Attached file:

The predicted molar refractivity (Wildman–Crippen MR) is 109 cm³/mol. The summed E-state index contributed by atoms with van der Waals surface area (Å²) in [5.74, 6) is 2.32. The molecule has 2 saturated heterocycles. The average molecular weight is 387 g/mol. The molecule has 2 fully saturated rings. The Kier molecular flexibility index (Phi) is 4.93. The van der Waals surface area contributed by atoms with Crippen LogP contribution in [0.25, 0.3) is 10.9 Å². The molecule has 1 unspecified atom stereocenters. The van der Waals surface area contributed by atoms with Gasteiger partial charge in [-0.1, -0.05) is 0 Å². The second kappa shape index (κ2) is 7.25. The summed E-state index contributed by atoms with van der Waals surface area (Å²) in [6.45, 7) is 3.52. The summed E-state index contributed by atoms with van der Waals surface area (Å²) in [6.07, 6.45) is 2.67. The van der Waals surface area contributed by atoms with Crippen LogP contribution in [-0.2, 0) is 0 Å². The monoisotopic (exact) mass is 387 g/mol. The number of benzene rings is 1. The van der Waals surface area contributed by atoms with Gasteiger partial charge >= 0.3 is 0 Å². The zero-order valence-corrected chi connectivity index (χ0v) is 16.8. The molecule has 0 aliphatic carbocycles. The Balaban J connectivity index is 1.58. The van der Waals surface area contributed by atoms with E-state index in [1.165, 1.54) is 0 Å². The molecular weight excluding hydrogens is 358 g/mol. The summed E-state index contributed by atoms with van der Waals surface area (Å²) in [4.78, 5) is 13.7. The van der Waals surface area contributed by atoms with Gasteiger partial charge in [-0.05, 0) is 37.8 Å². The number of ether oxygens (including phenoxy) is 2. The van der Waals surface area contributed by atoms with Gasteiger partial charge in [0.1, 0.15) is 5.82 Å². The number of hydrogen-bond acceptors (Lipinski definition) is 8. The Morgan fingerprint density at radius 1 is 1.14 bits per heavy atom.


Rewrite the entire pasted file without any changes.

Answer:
The predicted molar refractivity (Wildman–Crippen MR) is 109 cm³/mol. The summed E-state index contributed by atoms with van der Waals surface area (Å²) in [5.74, 6) is 2.32. The molecule has 2 saturated heterocycles. The average molecular weight is 387 g/mol. The molecule has 2 fully saturated rings. The Kier molecular flexibility index (Phi) is 4.93. The van der Waals surface area contributed by atoms with Crippen LogP contribution in [0.25, 0.3) is 10.9 Å². The molecule has 1 unspecified atom stereocenters. The van der Waals surface area contributed by atoms with Gasteiger partial charge in [-0.1, -0.05) is 0 Å². The second kappa shape index (κ2) is 7.25. The summed E-state index contributed by atoms with van der Waals surface area (Å²) in [6.45, 7) is 3.52. The summed E-state index contributed by atoms with van der Waals surface area (Å²) in [6.07, 6.45) is 2.67. The van der Waals surface area contributed by atoms with Crippen LogP contribution in [-0.2, 0) is 0 Å². The monoisotopic (exact) mass is 387 g/mol. The number of benzene rings is 1. The van der Waals surface area contributed by atoms with Gasteiger partial charge >= 0.3 is 0 Å². The zero-order valence-corrected chi connectivity index (χ0v) is 16.8. The molecule has 0 aliphatic carbocycles. The Balaban J connectivity index is 1.58. The van der Waals surface area contributed by atoms with E-state index in [1.165, 1.54) is 0 Å². The molecular weight excluding hydrogens is 358 g/mol. The summed E-state index contributed by atoms with van der Waals surface area (Å²) in [4.78, 5) is 13.7. The van der Waals surface area contributed by atoms with Gasteiger partial charge in [-0.05, 0) is 37.8 Å². The number of ether oxygens (including phenoxy) is 2. The van der Waals surface area contributed by atoms with Gasteiger partial charge in [0.1, 0.15) is 5.82 Å². The number of hydrogen-bond acceptors (Lipinski definition) is 8. The Morgan fingerprint density at radius 1 is 1.14 bits per heavy atom.